Rugby Championship: New Zealand v Australia, Wellington Regional Stadium, 8.35am Irish time, Live Sky Sports Main Event & Action
All Blacks captain Kieran Read has moved swiftly to quash the idea that he might be the solution to New Zealand's blindside flanker problem as they look ahead to the Rugby World Cup.
The 33-year-old Read made his Test debut in 2008 against Scotland in the number six jersey but has made only one other appearance as the starting blindside flanker in his 117 other Tests since.
Read has played 109 times for the All Blacks as number eight and told reporters ahead of Saturday’s Rugby Championship clash with South Africa in Wellington that he would be happier staying at the back of the scrum.
“I would do whatever for this team but right now it’s at number eight,” Read said on Friday. “I’m excited to be playing there. That’s the role I want to be playing. That’s where I see myself and get the best out of myself.”
All Blacks coach Steve Hansen has never really settled on a blindside flanker since double World Cup winner Jerome Kaino ended his international career in 2017.
The hard-running Liam Squire looked to have the inside track for the role, but missed most of Super Rugby through injury and made himself unavailable for the Rugby Championship.
Hansen on Thursday all but ruled out bringing back the 23-Test flanker, saying it was unlikely he would be available for the Bledisloe Cup match with Australia in Auckland on August 17th.
Shannon Frizell has been named to start the match against the Springboks as he battles with Vaea Fifita, Luke Jacobson, Dalton Papalii and possibly Jackson Hemopo for the role in Japan.
Fans and pundits, however, have suggested that with Ardie Savea in the form of his life, Hansen should select the 25-year-old Wellingtonian at number eight with Sam Cane at openside and Read on the blindside.
Savea, normally an openside, played number eight last week against Argentina and was considered among the strongest performers for an understrength All Blacks side in the 20-16 victory.
Hansen refused to definitively rule out the suggestion on Thursday, stating people would “have to wait and see” what the future held, something his captain echoed on Friday.
“We’ll see what happens later in the year,” Read said. “I could switch easily. It wouldn’t be too hard. But I’m just excited to be on the track for the first time this year in the black jersey.”
South Africa captain and number eight Duane Vermeulen was nowhere near South Africa’s surprise victory against the All Blacks in Wellington last year, sitting in Japan and watching the Test on television.
On Saturday the 33-year-old will, however, become the 62nd Springboks captain in a game that will likely decide the title in this year’s truncated competition.
“It’s a massive task, it’s an honour and such a privilege to captain the Boks and there’s only a few guys that have ever done it,” Vermeulen told reporters.
“I think I’m number 62 so it’s not a lot in the South African history of the game so it’s a nice thing, but obviously you’ve also got to play the game so in a way there’s a bit of emotion but it’s controlled emotion.”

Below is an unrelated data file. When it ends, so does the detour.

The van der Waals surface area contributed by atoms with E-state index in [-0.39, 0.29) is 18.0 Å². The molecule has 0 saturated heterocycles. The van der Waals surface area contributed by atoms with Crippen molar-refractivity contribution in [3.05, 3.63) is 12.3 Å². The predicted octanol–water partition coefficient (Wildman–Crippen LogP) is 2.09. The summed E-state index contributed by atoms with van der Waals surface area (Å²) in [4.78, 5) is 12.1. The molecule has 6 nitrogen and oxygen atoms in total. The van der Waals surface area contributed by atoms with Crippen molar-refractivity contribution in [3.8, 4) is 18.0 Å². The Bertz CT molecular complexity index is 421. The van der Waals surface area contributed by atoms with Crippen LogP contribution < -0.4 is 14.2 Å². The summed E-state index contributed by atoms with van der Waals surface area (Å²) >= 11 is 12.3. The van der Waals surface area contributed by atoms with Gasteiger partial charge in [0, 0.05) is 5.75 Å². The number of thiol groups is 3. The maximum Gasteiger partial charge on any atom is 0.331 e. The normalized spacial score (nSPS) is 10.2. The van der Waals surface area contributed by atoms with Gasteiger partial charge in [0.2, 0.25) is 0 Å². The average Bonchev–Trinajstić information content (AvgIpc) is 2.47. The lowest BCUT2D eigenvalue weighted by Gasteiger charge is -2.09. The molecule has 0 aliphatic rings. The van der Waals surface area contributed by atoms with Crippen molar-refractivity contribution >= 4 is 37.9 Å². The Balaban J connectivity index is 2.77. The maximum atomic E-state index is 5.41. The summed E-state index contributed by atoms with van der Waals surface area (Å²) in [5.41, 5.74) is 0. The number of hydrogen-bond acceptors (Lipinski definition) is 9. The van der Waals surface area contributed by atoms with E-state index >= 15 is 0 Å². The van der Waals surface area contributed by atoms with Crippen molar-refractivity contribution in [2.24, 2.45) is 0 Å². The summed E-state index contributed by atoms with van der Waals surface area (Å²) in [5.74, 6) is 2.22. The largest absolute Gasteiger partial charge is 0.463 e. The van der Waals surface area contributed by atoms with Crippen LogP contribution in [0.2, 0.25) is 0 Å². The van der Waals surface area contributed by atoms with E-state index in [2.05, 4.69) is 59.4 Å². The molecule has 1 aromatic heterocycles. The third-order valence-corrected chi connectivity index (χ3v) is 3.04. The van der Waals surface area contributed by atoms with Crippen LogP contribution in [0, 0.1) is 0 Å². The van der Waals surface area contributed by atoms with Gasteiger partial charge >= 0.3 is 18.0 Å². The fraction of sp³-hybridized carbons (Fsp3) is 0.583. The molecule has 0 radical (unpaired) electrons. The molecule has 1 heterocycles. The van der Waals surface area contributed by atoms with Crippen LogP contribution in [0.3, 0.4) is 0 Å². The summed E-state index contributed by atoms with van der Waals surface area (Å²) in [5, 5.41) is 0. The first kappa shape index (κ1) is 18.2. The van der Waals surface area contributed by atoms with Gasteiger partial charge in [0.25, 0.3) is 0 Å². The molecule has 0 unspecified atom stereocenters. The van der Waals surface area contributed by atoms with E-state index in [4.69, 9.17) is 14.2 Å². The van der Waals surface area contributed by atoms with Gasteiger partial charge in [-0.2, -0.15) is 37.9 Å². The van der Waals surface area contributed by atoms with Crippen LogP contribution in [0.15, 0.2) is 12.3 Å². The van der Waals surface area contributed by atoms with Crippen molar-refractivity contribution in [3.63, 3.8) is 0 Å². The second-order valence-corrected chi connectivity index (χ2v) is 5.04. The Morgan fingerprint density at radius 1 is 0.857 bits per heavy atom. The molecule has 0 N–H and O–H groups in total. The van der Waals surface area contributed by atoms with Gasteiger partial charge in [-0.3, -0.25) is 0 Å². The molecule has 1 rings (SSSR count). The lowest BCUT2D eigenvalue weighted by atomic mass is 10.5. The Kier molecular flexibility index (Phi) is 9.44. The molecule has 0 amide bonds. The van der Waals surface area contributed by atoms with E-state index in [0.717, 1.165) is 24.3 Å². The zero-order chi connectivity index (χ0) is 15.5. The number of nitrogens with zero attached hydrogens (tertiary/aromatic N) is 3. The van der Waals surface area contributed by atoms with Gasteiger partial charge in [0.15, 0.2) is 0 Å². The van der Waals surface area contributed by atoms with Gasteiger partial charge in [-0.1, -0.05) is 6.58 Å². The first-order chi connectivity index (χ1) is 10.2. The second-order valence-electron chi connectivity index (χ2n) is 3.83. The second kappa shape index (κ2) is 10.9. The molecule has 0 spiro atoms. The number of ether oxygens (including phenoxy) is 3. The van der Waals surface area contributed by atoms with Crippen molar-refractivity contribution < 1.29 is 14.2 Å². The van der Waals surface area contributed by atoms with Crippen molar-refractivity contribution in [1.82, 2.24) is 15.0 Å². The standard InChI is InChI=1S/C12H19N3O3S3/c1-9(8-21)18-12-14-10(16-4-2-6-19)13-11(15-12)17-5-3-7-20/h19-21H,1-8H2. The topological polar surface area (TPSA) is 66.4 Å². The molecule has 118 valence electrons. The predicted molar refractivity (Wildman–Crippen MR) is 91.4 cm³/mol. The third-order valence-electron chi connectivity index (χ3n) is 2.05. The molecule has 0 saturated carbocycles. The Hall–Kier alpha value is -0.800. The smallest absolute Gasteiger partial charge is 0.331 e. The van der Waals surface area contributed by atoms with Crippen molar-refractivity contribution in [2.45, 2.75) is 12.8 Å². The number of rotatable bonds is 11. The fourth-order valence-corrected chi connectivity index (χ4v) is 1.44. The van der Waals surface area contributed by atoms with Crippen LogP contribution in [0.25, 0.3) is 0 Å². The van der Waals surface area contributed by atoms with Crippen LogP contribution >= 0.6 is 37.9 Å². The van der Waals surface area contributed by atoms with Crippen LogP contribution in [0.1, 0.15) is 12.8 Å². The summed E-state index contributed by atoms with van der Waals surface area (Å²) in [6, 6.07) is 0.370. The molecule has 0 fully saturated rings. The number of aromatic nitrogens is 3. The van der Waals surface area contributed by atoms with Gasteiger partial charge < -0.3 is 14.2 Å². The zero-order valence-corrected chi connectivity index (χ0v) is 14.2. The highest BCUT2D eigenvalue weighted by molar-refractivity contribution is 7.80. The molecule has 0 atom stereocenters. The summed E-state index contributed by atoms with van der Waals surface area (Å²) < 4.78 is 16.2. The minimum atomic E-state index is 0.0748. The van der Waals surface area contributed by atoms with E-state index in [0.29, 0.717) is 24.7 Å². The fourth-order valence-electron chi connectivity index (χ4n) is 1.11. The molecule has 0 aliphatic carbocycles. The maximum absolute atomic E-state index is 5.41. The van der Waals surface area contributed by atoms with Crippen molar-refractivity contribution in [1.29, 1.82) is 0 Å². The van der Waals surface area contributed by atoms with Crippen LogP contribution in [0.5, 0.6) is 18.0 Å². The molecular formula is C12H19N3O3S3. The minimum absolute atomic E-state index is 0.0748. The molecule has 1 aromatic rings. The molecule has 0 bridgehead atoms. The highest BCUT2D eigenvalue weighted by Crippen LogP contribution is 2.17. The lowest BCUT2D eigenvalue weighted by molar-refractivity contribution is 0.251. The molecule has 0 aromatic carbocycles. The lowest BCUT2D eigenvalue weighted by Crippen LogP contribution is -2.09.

Vermeulen missed last year’s Rugby Championship because he said he needed a break from the game after three years in France and wanted to make sure he was in top condition for this year’s World Cup in Japan.
Having just transferred to Japanese club Kubota Spears, he watched the Springboks’ 36-34 upset of the three-times World Cup winners at Wellington Regional Stadium, with a couple of South African friends.
“It was a fantastic game to watch, tries all round, as a spectator it’s fantastic to see two teams go head on and not holding back,” Vermeulen added of last year’s match.
“I think as a supporter at that stage it was great to see South Africa get one up over New Zealand.”
The bullocking number eight felt what happened last year would have little bearing on the outcome on Saturday, with both teams trying different players and combinations ahead of the World Cup.
Both the All Blacks and Springboks will have just three players starting on Saturday from their line-ups that took the field in respective wins over Argentina and Australia last week.
Hansen and South Africa coach Rassie Erasmus have already said it would be an opportunity to test things ahead of the global showpiece.
“I think both teams are looking forward to this game preparation wise to see what the guys can deliver,” Vermeulen added.
“Last week, maybe tried out a few combinations and see who are the guys that are sticking up their hands and want to compete for a position for the World Cup.
“I think tomorrow’s going to be a massive clash, not just on the field but picking the sides, picking the perfect combinations so it’s going to be tough.”
NEW ZEALAND: Beauden Barrett; Ben Smith, Jack Goodhue, Sonny Bill Williams, Rieko Ioane; Richie Mo'unga, TJ Perenara; Joe Moody, Codie Taylor, Owen Franks; Brodie Retallick, Sam Whitelock; Shannon Frizell, Matt Todd, Kieran Read (capt).
Replacements: Dane Coles, Ofa Tuungafasi, Angus Ta'avao, Vaea Fifita, Dalton Papalii, Aaron Smith, Anton Lienert-Brown, George Bridge.
SOUTH AFRICA: Willie le Roux, Cheslin Kolbe, Lukhanyo Am, Damian de Allende, Makazole Mapimpi; Handre Pollard, Faf de Klerk; Steven Kitshoff, Malcom Marx, Frans Malherbe; Eben Etzebeth, Franco Mostert; Kwagga Smith, Pieter Steph du Toit, Duane Vermeulen (capt).
Replacements: Bongi Mbonambi, Tendai Mtawarira, Trevor Nyakane, RG Snyman, Francois Louw, Herschel Jantjies, Frans Steyn, Jesse Kriel.
Referee: Nic Berry (Australia)
Played: 97; New Zealand wins: 58; South Africa wins: 36; Draws: 3
LAST FIVE MEETINGS
2018: New Zealand 32-30 South Africa, Pretoria
2018: South Africa 36-34 New Zealand, Wellington
2017: New Zealand 25-24 South Africa, Cape Town
2017: New Zealand 57-0 South Africa, Auckland
2016: New Zealand 57-15 South Africa, Durban